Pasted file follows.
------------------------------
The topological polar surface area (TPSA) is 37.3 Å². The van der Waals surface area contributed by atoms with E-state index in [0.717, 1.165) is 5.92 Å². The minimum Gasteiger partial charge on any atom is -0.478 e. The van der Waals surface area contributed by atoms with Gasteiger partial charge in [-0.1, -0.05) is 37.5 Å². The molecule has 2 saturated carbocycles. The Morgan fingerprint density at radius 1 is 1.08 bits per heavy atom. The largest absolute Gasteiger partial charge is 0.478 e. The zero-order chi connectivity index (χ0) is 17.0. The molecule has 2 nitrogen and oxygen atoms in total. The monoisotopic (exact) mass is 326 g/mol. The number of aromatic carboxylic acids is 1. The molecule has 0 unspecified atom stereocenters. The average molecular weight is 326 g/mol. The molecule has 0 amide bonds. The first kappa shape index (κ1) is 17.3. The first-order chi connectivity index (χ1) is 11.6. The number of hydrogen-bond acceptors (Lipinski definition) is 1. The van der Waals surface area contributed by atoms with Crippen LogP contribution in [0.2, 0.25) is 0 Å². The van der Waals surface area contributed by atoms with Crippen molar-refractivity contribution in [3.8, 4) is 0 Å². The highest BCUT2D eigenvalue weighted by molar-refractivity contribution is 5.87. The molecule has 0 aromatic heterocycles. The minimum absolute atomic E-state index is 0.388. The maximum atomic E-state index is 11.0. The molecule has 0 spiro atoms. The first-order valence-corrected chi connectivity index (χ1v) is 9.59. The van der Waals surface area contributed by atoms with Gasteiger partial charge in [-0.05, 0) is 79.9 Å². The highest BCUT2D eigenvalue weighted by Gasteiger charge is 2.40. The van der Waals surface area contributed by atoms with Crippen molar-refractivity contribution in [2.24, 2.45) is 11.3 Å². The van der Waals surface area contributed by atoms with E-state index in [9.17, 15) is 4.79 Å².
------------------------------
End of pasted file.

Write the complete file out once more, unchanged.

The topological polar surface area (TPSA) is 37.3 Å². The van der Waals surface area contributed by atoms with E-state index in [0.717, 1.165) is 5.92 Å². The minimum Gasteiger partial charge on any atom is -0.478 e. The van der Waals surface area contributed by atoms with Gasteiger partial charge in [-0.1, -0.05) is 37.5 Å². The molecule has 2 saturated carbocycles. The Morgan fingerprint density at radius 1 is 1.08 bits per heavy atom. The largest absolute Gasteiger partial charge is 0.478 e. The zero-order chi connectivity index (χ0) is 17.0. The molecule has 2 nitrogen and oxygen atoms in total. The monoisotopic (exact) mass is 326 g/mol. The number of aromatic carboxylic acids is 1. The molecule has 0 unspecified atom stereocenters. The average molecular weight is 326 g/mol. The molecule has 0 amide bonds. The first kappa shape index (κ1) is 17.3. The first-order chi connectivity index (χ1) is 11.6. The number of hydrogen-bond acceptors (Lipinski definition) is 1. The van der Waals surface area contributed by atoms with Crippen LogP contribution in [0.2, 0.25) is 0 Å². The van der Waals surface area contributed by atoms with Crippen molar-refractivity contribution in [3.8, 4) is 0 Å². The highest BCUT2D eigenvalue weighted by molar-refractivity contribution is 5.87. The molecule has 0 aromatic heterocycles. The minimum absolute atomic E-state index is 0.388. The maximum atomic E-state index is 11.0. The molecule has 0 spiro atoms. The first-order valence-corrected chi connectivity index (χ1v) is 9.59. The van der Waals surface area contributed by atoms with Gasteiger partial charge in [-0.05, 0) is 79.9 Å². The highest BCUT2D eigenvalue weighted by Gasteiger charge is 2.40. The van der Waals surface area contributed by atoms with Crippen molar-refractivity contribution in [2.24, 2.45) is 11.3 Å². The van der Waals surface area contributed by atoms with E-state index in [9.17, 15) is 4.79 Å².